Schools, education and childcare Educating your child at home

Appendix 3: Cause for concern criteria

Criteria of Reasonable Cause for Concern in relation to children who are home educated

Manchester has a multi-agency approach to working with families if there are any concerns about the wellbeing of a child, with agreed levels for Early Help and for a referral to Advice and Guidance Service (IAG), Social Care. This is detailed in the 'Multi-agency Levels of Need and Response Framework' developed by the Manchester Safeguarding Children Board
(MSCB), now the Manchester Safeguarding Partnership (MSP).

The framework reflects that universal support is available to all children whatever level of need they may have and that they may move between levels at times in a non-structured way. The Guiding Principles of the Response Framework recognise that in most cases, parents and carers are best placed to meet the needs of children with the support of universal services and extended family but good parenting is challenging and additional support – in some cases statutory – may be required.

The point is also made that the voice of the child is vital and must be sought when considering their needs.

The majority of home educating families are covered within Level 1 - ‘Children, Young Person or families whose needs are being met, or whose needs can be met by universal services’. However the agreed levels are designed so that additional needs can be addressed eg if the family’s circumstances change and parents start to find it difficult to cope. 

In each level, there are 5 areas that are considered - home life, work life, school/college life, social/community life and health and emotional wellbeing and there is list of triggers against each area that could cause concern. The range of issues includes financial struggles, substance mis-use, parents unable to meet child’s basic needs, worklessness, inappropriate risk-taking behaviour, unmet health needs, frequent accidental injuries, young carers with inappropriate caring responsibilities and many more.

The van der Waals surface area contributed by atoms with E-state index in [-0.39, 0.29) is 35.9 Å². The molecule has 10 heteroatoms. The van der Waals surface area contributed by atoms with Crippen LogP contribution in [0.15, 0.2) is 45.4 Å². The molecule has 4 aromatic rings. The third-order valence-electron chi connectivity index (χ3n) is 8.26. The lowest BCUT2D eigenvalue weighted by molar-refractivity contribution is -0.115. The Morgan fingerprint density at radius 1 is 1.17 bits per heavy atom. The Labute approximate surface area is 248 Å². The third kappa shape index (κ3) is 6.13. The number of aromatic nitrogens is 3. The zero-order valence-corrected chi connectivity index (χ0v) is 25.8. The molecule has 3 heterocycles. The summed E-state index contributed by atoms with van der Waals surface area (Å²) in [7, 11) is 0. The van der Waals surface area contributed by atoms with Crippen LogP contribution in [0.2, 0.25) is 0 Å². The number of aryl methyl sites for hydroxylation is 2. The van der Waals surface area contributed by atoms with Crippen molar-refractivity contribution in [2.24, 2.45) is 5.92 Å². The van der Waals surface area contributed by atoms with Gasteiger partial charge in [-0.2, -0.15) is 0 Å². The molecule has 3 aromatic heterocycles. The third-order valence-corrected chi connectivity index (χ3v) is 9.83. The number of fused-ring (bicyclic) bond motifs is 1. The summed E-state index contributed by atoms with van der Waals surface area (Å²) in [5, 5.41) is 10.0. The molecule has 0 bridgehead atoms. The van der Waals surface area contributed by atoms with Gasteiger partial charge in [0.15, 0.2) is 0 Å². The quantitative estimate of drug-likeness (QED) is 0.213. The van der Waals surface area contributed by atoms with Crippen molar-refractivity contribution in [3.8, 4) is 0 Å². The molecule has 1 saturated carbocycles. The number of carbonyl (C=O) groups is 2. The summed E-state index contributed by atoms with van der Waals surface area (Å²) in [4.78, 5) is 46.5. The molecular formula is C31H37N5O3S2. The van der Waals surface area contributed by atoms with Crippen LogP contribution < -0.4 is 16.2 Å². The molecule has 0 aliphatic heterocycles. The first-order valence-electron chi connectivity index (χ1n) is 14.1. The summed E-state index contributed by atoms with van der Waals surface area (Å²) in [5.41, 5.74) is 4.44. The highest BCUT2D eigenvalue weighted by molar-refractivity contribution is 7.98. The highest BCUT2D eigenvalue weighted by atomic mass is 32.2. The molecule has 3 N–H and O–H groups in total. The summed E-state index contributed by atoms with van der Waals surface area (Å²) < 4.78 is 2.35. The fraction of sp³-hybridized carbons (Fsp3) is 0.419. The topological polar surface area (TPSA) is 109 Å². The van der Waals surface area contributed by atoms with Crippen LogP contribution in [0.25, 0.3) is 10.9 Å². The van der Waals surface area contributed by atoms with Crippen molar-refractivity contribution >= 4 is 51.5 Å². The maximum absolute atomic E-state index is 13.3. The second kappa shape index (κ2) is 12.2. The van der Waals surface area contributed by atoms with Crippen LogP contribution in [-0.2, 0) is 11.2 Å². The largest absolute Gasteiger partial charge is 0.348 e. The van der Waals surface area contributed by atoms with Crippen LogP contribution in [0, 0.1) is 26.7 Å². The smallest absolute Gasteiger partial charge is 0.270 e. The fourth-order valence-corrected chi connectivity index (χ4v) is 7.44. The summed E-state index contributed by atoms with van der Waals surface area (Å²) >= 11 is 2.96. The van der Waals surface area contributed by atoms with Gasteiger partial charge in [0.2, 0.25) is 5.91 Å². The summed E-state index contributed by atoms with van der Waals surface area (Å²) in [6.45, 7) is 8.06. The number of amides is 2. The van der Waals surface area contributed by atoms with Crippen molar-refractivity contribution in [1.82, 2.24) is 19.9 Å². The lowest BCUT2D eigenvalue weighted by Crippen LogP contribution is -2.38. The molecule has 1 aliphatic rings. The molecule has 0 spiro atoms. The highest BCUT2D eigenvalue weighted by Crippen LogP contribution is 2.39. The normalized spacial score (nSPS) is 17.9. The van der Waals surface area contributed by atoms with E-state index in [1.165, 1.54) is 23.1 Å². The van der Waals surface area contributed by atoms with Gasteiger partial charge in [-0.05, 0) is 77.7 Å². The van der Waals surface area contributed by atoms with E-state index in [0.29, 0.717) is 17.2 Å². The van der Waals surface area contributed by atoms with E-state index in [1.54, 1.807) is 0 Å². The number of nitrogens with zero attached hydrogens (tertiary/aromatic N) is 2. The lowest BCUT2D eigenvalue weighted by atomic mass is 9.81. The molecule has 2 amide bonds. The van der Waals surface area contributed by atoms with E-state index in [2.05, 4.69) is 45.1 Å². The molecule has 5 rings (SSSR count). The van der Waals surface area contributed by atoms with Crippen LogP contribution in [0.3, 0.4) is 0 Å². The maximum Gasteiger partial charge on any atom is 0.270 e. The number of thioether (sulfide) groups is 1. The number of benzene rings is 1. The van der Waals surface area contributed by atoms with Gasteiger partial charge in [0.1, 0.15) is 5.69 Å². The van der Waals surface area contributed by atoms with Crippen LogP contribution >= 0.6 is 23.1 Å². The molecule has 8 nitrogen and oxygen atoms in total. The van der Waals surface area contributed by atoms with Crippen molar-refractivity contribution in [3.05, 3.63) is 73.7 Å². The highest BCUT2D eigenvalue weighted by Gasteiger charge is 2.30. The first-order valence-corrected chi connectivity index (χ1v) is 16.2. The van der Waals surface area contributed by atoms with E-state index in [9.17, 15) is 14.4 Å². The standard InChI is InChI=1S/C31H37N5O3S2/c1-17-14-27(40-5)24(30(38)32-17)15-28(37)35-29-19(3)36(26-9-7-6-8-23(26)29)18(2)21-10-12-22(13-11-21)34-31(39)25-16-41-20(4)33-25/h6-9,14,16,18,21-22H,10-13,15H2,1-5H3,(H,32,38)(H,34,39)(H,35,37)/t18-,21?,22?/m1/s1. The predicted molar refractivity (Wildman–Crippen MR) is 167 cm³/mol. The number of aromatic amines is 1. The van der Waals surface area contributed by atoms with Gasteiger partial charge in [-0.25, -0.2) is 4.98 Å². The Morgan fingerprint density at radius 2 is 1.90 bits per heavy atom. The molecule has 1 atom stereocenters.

Levels 4 and 5 include children where previous interventions have failed to improve outcomes, children who are at serious risk of harm or children who are in immediate danger. The triggers described that are specifically about education include:

  • Level 2 'Inappropriate home education'
  • Level 3 'Child or young person underachieving significantly compared to age-related expectations without an underlying special educational need' or 'Parents not responding to support provided to help them engage in child’s learning'
  • Level 4 'Parent/Carer has received support but is still struggling to support the child in terms of attendance/behaviour/progress and emotional wellbeing' or 'Young people refusing to access appropriate education, training or employment post-16 years and has limited or no qualifications’ 
  • Level 5 ‘Parents are inappropriately or intermittently engaged with their child’s education and lack awareness of their responsibilities’

If a concern arises, a decision will be made by the relevant agencies about the next steps, taking into account previous engagement with the family and whether the child has been seen over the past year. Next steps could include contacting the parents to discuss the concern, signposting to support, if appropriate, and/or arranging a home visit (either single agency or joint). 

If parents do not engage over a period of time and there are serious concerns, a referral to the IAG may be made. Examples of concerns which have been raised in Manchester about home educated children include:

  • the Anti-Social Behaviour Team concerned about children who been involved in vandalism and harassment
  • a Health professional concerned about the emotional needs of a child and a parent who appeared to be over-controlling during a visit to a GP
  • an Early Help Practitioner concerned about a parent whose circumstances had changed and who had reported that they found it difficult to continue with home education
  • a Housing Provider concerned about the home environment
  • Police and Social Care concerned about a child reported missing from home


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